[A-List] Iraq: progress, after all
michael011 at fastmail.fm
Thu Apr 19 07:34:23 MDT 2007
Iraq may hold twice as much oil
By Ed Crooks in London
Financial Times: April 19 2007
Iraq could hold almost twice as much oil in its reserves as had been
thought, according to the most comprehensive independent study of its
resources since the US-led invasion in 2003.
The potential presence of a further 100bn barrels in the western desert
highlights the opportunity for Iraq to be one of the worlds biggest oil
suppliers, and its attractions for international oil companies if the
conflict in the country can be resolved.
If confirmed, it would raise Iraq from the worlds third largest source
of oil reserves with 116bn barrels to second place, behind Saudi Arabia
and overtaking Iran.
The study from IHS, a consultancy, also estimates that Iraqs production
could be increased from its current rate of less than 2m barrels a day
to 4m b/d within five years, if international investment begins to flow.
That would put Iraq in the top five oil-producing countries in the
world, at current rates.
The IHS study is based on data collected in Iraq both before and after
the invasion, showing the oilfields reserves and production history.
Its estimate is based on analysis of geological surveys.
Production costs in Iraq are low, particularly compared to the more
complex offshore developments.
IHS estimates that they are less than $2 a barrel.
But the development of the industry depends on an improvement in the
security environment, which remains very difficult.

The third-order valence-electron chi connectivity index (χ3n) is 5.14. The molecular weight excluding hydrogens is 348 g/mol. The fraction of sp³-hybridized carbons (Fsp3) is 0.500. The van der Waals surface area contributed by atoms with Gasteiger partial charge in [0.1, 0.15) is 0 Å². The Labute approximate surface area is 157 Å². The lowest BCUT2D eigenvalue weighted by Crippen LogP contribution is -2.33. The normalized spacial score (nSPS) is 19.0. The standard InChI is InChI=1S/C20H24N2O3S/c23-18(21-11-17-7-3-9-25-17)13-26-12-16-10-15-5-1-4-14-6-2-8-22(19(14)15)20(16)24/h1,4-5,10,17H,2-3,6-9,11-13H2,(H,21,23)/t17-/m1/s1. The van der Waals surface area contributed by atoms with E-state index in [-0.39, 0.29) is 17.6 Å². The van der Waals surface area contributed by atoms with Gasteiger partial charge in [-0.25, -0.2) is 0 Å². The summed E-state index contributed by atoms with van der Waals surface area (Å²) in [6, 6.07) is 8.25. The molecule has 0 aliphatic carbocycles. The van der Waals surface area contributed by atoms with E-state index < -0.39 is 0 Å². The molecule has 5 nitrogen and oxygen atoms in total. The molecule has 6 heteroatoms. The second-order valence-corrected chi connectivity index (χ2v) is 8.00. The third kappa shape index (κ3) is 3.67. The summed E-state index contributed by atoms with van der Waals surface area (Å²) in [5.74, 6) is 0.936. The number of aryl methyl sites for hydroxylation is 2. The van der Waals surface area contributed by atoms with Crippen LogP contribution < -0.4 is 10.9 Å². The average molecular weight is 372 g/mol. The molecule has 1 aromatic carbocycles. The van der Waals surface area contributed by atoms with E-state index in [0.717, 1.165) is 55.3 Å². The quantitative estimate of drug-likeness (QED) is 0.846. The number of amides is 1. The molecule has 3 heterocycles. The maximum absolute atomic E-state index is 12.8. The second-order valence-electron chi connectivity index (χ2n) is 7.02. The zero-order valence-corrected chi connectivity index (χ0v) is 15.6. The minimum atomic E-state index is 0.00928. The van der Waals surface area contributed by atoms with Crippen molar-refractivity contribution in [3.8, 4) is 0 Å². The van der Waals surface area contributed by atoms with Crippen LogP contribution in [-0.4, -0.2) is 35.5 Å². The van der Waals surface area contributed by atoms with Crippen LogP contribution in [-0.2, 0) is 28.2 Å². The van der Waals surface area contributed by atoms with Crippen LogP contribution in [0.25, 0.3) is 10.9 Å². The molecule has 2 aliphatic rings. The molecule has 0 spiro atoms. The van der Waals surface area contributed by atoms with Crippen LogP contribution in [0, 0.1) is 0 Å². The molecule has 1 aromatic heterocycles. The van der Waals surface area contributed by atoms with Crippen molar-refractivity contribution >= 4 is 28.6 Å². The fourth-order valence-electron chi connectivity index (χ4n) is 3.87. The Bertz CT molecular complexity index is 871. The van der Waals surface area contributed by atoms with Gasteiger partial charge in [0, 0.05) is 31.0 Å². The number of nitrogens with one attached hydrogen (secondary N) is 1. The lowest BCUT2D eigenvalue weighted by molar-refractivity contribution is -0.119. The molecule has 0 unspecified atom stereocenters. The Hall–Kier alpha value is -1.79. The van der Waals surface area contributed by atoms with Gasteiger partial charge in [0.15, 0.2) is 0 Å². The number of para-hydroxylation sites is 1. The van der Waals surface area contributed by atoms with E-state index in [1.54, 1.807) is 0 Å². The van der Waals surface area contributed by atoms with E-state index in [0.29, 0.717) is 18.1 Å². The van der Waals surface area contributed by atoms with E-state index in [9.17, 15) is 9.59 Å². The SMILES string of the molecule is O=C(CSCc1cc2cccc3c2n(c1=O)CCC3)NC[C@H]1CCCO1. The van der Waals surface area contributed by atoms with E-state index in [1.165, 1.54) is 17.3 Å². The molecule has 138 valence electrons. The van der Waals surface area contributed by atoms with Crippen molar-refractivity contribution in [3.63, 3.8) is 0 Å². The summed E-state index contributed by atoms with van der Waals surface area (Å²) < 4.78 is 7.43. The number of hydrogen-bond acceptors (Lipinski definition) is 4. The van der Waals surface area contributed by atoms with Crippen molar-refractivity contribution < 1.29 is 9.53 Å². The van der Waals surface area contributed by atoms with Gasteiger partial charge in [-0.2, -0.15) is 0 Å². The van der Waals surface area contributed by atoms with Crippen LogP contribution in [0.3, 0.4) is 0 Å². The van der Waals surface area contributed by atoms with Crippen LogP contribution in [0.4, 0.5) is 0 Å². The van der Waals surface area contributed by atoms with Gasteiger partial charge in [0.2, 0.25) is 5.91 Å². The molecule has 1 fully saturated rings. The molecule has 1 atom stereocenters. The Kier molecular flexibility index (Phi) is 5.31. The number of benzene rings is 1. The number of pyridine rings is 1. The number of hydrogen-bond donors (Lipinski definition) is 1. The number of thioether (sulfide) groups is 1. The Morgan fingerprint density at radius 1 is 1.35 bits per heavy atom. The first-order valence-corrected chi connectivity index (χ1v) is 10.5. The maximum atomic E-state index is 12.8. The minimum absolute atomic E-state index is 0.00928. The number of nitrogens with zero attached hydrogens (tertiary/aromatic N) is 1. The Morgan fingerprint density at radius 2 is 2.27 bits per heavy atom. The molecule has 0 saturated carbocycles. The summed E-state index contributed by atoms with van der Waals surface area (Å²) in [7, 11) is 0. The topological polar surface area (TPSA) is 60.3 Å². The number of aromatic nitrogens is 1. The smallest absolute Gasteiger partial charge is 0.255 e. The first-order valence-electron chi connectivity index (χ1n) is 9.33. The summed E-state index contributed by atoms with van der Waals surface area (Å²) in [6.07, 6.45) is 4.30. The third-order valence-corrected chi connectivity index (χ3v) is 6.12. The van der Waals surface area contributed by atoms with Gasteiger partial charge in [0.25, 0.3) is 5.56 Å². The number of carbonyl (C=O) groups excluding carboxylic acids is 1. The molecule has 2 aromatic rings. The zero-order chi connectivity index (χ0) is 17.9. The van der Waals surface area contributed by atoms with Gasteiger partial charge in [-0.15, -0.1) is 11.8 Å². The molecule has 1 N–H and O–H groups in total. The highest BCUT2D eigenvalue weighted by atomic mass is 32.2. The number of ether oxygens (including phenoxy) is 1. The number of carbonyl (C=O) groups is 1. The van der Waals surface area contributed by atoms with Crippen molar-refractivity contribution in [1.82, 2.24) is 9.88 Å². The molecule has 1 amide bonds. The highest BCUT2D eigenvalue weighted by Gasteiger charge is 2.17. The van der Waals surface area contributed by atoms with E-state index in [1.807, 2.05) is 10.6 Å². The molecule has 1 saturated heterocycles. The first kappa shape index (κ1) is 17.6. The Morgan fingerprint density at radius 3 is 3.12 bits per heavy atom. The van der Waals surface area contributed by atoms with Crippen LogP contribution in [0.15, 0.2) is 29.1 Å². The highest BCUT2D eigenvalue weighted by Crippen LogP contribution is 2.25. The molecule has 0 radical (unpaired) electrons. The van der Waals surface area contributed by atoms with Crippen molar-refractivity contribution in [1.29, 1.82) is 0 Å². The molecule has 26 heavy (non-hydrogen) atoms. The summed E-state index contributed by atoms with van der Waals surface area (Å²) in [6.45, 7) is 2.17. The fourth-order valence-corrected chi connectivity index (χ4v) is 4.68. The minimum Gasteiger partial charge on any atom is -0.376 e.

At least 170 people were killed on Wednesday in five co-ordinated car
bomb attacks in Shia districts of Baghdad, the deadliest attacks the
city has seen since US and Iraqi forces launched a joint security
crackdown in February. The attacks came hours after Nouri al-Maliki,
prime minister, claimed that Iraqi forces would be in a position to take
over primary responsibility for security in all of Iraqs 18 provinces
by the end of the year.
Ron Mobed of IHS said: Obviously the security situation is very bad,
but when you look at the sub-surface opportunity, there isnt anywhere
else like this. Geologically, its right up there, a gold star
Of Iraqs 78 oilfields identified as commercial by the government, only
27 are currently producing. A further 25 are not yet developed but close
to production, and 26 are not yet developed and far from production.
Iraqs government has estimated that it would need $20bn-$25bn of
investment from foreign companies to get production up to its full
Production methods have advanced greatly in the past two decades, and
methods such as horizontal drilling have yet to be deployed in Iraq. The
introduction of modern technology by foreign companies has the potential
to deliver steep increases in oil recovery.
Almost all the leading international oil companies and many smaller ones
have expressed an interest in working in Iraq.
So far the only new contracts for developments by foreign companies are
the five signed by the Kurdistan regional government in the relatively
peaceful north of Iraq.
Iraqs cabinet plans to present its proposed oil law to parliament next
week, following a meeting Wednesday of political leaders and experts in
Dubai. But many of the key details have yet to be resolved.
Oil production in parts of the western desert region that are attached
to Sunni Arab-majority provinces could help resolve some of the
differences between Iraqs sectarian political blocs.
The Sunni have until now been strongly hostile to the federalism
espoused by most Kurds and some Shia, arguing that it would deprive
their less well-resourced heartland in the centre of the country of
Additional reporting Steve Negus, Iraq correspondent
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